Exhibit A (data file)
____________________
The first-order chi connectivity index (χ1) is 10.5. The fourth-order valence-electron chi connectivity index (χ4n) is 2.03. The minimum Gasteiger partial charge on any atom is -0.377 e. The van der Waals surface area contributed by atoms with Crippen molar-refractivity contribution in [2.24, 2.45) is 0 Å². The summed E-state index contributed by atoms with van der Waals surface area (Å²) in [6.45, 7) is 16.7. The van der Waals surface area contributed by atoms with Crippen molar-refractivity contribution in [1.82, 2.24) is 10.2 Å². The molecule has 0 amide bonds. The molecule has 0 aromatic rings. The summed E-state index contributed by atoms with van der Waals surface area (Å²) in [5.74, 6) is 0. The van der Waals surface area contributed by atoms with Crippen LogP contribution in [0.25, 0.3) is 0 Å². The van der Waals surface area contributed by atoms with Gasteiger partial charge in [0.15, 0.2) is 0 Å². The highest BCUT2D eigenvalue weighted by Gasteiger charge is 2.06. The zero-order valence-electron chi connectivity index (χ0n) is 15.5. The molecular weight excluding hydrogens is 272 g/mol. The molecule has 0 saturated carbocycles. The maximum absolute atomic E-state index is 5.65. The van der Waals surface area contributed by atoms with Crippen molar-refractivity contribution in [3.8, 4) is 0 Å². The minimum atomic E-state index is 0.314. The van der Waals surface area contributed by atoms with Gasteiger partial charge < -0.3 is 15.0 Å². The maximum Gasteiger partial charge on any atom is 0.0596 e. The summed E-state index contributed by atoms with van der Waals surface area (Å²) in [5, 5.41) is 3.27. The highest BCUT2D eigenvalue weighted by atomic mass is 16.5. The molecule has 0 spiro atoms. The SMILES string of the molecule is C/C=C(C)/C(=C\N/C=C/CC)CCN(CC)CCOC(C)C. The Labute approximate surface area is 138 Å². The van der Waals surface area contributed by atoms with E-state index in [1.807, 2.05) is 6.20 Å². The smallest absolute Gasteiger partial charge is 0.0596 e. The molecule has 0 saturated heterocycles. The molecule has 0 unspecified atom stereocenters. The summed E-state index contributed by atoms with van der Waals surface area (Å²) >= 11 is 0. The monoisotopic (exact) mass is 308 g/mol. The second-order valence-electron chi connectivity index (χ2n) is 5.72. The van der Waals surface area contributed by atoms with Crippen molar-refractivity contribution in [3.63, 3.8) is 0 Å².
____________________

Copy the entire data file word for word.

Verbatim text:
The first-order chi connectivity index (χ1) is 10.5. The fourth-order valence-electron chi connectivity index (χ4n) is 2.03. The minimum Gasteiger partial charge on any atom is -0.377 e. The van der Waals surface area contributed by atoms with Crippen molar-refractivity contribution in [2.24, 2.45) is 0 Å². The summed E-state index contributed by atoms with van der Waals surface area (Å²) in [6.45, 7) is 16.7. The van der Waals surface area contributed by atoms with Crippen molar-refractivity contribution in [1.82, 2.24) is 10.2 Å². The molecule has 0 amide bonds. The molecule has 0 aromatic rings. The summed E-state index contributed by atoms with van der Waals surface area (Å²) in [5.74, 6) is 0. The van der Waals surface area contributed by atoms with Crippen LogP contribution in [0.25, 0.3) is 0 Å². The van der Waals surface area contributed by atoms with Gasteiger partial charge in [0.15, 0.2) is 0 Å². The highest BCUT2D eigenvalue weighted by Gasteiger charge is 2.06. The zero-order valence-electron chi connectivity index (χ0n) is 15.5. The molecular weight excluding hydrogens is 272 g/mol. The molecule has 0 saturated carbocycles. The maximum absolute atomic E-state index is 5.65. The van der Waals surface area contributed by atoms with Crippen molar-refractivity contribution in [3.8, 4) is 0 Å². The minimum atomic E-state index is 0.314. The van der Waals surface area contributed by atoms with Gasteiger partial charge < -0.3 is 15.0 Å². The maximum Gasteiger partial charge on any atom is 0.0596 e. The summed E-state index contributed by atoms with van der Waals surface area (Å²) in [5, 5.41) is 3.27. The highest BCUT2D eigenvalue weighted by atomic mass is 16.5. The molecule has 0 spiro atoms. The SMILES string of the molecule is C/C=C(C)/C(=C\N/C=C/CC)CCN(CC)CCOC(C)C. The Labute approximate surface area is 138 Å². The van der Waals surface area contributed by atoms with E-state index in [1.807, 2.05) is 6.20 Å². The smallest absolute Gasteiger partial charge is 0.0596 e. The molecule has 0 saturated heterocycles. The molecule has 0 unspecified atom stereocenters. The summed E-state index contributed by atoms with van der Waals surface area (Å²) >= 11 is 0. The monoisotopic (exact) mass is 308 g/mol. The second-order valence-electron chi connectivity index (χ2n) is 5.72. The van der Waals surface area contributed by atoms with Crippen molar-refractivity contribution in [3.63, 3.8) is 0 Å².